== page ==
When I first moved to the US from London, I asked an American journalist what kind of reception I might expect as a Black Briton. “Well, when they hear an English accent, Americans usually add about 20 points to your IQ,” he said. “But when they see a Black face, they usually don’t.” Recalling that the authors of the book The Bell Curve had claimed that Black people have an IQ 15 points lower than whites, I figured that, at the very least, I would still come out at least five points ahead.1

      • The NationWhose Revolution?

        To the surprise and consternation of scholars, history has recently emerged as a battlefield in the ongoing culture wars. Generally, historians welcome public debate about the past. But new state laws banning from classrooms any discussion of the history of racism have been accompanied by so much demagoguery and misinformation on the part of legislators, school board officials, and agitated parents that one is tempted to believe it would be more edifying to ignore history altogether for the time being.

      • The Nation“F*ck Leftist Westsplaining!”

        Berlin—This was once the fault line between East and West in Europe. Almost 35 years after the momentous change brought about by the fall of the Wall, Germany still feels tied to two regions, two histories. Russia’s invasion of Ukraine is viewed and spoken about in a very different way here than it is in the United States.

      • Common DreamsAmazon Union Slams Any Attempt to ‘Delay Our Hard-Won Right to Bargain Collectively’

        In the wake of its historic victory in the election to unionize Amazon’s JFK8 warehouse in Staten Island, the Amazon Labor Union demanded over the weekend that the company begin collective bargaining negotiations in early May and immediately halt any changes to employment policies in the meantime.

        “As you are aware, the Amazon Labor Union has decisively won the union election,” Christian Smalls, the president of ALU, wrote in a letter to company management. “We are available to meet anytime on May 2, 3, 4, or 5 of 2022 for collective bargaining negotiations. Please provide your available dates and times before close of business on April 8, 2022.”

      • Common DreamsOpinion | Amazon Workers’ Historic Win and Corporate America’s Ongoing Greed
      • Common Dreams‘This Seems Totally Illegal’: Amazon May Ban Union Terms in Messaging App

        On the heels of a major organizing win for Amazon workers in New York City last week, The Intercept revealed Monday that the e-commerce giant is considering a ban on various union-related terms for a planned internal messaging application.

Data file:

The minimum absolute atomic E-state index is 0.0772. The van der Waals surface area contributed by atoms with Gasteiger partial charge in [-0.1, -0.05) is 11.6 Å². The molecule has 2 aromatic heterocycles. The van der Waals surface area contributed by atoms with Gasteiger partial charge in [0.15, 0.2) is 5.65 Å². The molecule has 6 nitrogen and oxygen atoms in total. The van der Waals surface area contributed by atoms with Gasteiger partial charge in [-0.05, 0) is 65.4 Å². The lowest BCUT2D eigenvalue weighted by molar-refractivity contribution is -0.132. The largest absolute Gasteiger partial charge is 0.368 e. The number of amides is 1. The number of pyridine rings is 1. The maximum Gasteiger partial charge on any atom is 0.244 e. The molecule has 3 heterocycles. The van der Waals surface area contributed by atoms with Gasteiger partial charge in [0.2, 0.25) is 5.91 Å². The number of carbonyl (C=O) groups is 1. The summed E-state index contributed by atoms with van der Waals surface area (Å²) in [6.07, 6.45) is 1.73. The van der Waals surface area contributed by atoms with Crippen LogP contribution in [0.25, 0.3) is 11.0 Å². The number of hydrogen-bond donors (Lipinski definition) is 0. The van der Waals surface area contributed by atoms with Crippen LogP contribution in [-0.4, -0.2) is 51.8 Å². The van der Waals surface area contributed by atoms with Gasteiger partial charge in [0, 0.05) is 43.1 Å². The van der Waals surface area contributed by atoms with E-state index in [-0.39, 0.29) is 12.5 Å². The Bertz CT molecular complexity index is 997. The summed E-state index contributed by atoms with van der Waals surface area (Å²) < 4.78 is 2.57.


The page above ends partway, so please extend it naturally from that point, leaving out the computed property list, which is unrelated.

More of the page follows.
“In November 2021, Amazon convened a high-level meeting in which top executives discussed plans to create an internal social media program that would let employees recognize co-workers’ performance with posts called ‘Shout-Outs,’” according to journalist Ken Klipperstein.

      • The HillAmazon eyeing plan to ban words such as ‘union,’ ‘restrooms’ and ‘slave labor’ from internal chat app: report

        The “auto bad word monitor” reportedly blacklists profanities and inappropriate terms but also targets terms related to organized labor including “union,” “grievance,” “pay raise,” “compensation” and more.

      • Democracy Now“We Just Unionized Amazon”: How Two Best Friends Beat the Retail Giant’s Union-Busting Campaign

        We speak with the two best friends who led a drive to organize workers at Amazon’s warehouse in Staten Island, New York, and made history Friday after a majority voted to form the first Amazon union in the U.S. We speak with Christian Smalls, interim president of the new union and former Amazon supervisor, about how he led the effort after Amazon fired him at the height of the pandemic for demanding better worker protections. “I think we proved that it’s possible, no matter what industry you work in, what corporation you work for,” says Smalls. “We just unionized Amazon. If we can do that, we can unionize anywhere.” We also speak with Derrick Palmer, who works at the Amazon JFK8 warehouse in Staten Island and is the vice president of the Amazon Labor Union, about intimidation tactics the company used. Reporter Josefa Velásquez covered the union drive for The City and discusses what the victory means for the broader labor movement.